First, thanks to everyone who either emailed or Tweeted a question about the 76ers. As I mentioned in yesterday's blog, we're going to do our best to keep things relevant here on Deep Sixer even if the NBA lockout is making it difficult. If you want to follow on Twitter, I'm closing in on 5,000 followers, so you can help in that quest by following here: Deep Sixer. The most popular question asked was about Sixers' guard-forward Evan Turner. Some seemed to have missed this earlier post -- Turner working with Herb Magee -- although some just wanted more, continuing info about the team's No. 2 draft pick in 2010. Check out that post if you missed it, but we'll try to track down ET in the next week or so and get an even more in-depth update on his summer. Also, Sixers point guard Jrue Holiday is back in Philadelphia today.
In Sunday's edition of the Inquirer, we'll be running a long profile of Joshua Harris, who leads the investment group whose purchase of the Sixers is pending approval by the NBA's Board of Governors. Harris declined interview through a spokesman, but we caught up with a number of his long-time friends and also a few former classmates from either Penn's Wharton School or Harvard Business School.
Here are a few quotes; the full story will run on Sunday.
"I think his ease and casualness in the way he does things," said long-time friend Bippy Siegal of Raycliff Investments. "What I mean is, you’ll be sitting and discussing a topic with him and he’ll say, ‘I don’t quite understand that.’ And then in five minutes, not only does he understand it, he knows more about it than you did and you studied it for 10 years. It’s kind of a screwed-up skill to have. And it kind of bums me out."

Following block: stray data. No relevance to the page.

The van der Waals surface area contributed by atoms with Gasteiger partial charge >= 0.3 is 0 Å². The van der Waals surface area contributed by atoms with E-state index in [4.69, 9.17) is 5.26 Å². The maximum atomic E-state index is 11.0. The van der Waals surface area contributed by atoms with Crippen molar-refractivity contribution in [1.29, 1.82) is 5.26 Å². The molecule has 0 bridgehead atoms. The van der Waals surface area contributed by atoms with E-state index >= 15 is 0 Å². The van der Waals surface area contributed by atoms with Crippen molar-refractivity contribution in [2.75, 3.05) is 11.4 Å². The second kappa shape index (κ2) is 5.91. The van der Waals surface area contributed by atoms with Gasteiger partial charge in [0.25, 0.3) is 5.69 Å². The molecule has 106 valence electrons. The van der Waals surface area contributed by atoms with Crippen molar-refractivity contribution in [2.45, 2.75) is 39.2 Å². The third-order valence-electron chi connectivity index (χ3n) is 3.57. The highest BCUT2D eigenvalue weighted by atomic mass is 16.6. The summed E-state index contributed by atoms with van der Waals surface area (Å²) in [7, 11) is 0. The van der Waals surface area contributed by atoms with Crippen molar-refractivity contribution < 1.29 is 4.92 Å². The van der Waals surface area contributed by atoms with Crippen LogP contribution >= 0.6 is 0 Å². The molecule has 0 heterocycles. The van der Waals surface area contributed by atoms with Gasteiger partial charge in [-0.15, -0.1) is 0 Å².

"Is this a toy? No. There’s just no way," said Scott Stewart, who attended HBS with Harris. "I can’t see him treating this as a toy. He’s a serious businessman and the way to be successful in this case in the NBA is to win NBA Championships. It’s a very definitive and tangible goal. His seriousness and again his track record of success would lead you to believe that that’s his ambition with the team: not only to win one, but win multiple."
"We were big fans," said Tony Ignaczak, who attended Wharton undergrad with Harris from 1982-86. "I don’t specifically remember attending Sixers games, because tickets were expensive and as students we didn’t have a lot of money, but we were clearly Philadelphia sports fans and that was a great era for Philadelphia basketball."
Again, any Sixers questions you want addressed in the coming weeks, please email me at firstname.lastname@example.org or on Twitter @deepsixer3.
Each week, Kate will check in from the road and answer fan questions about the Sixers. Click here to ask Kate a question or e-mail her at email@example.com.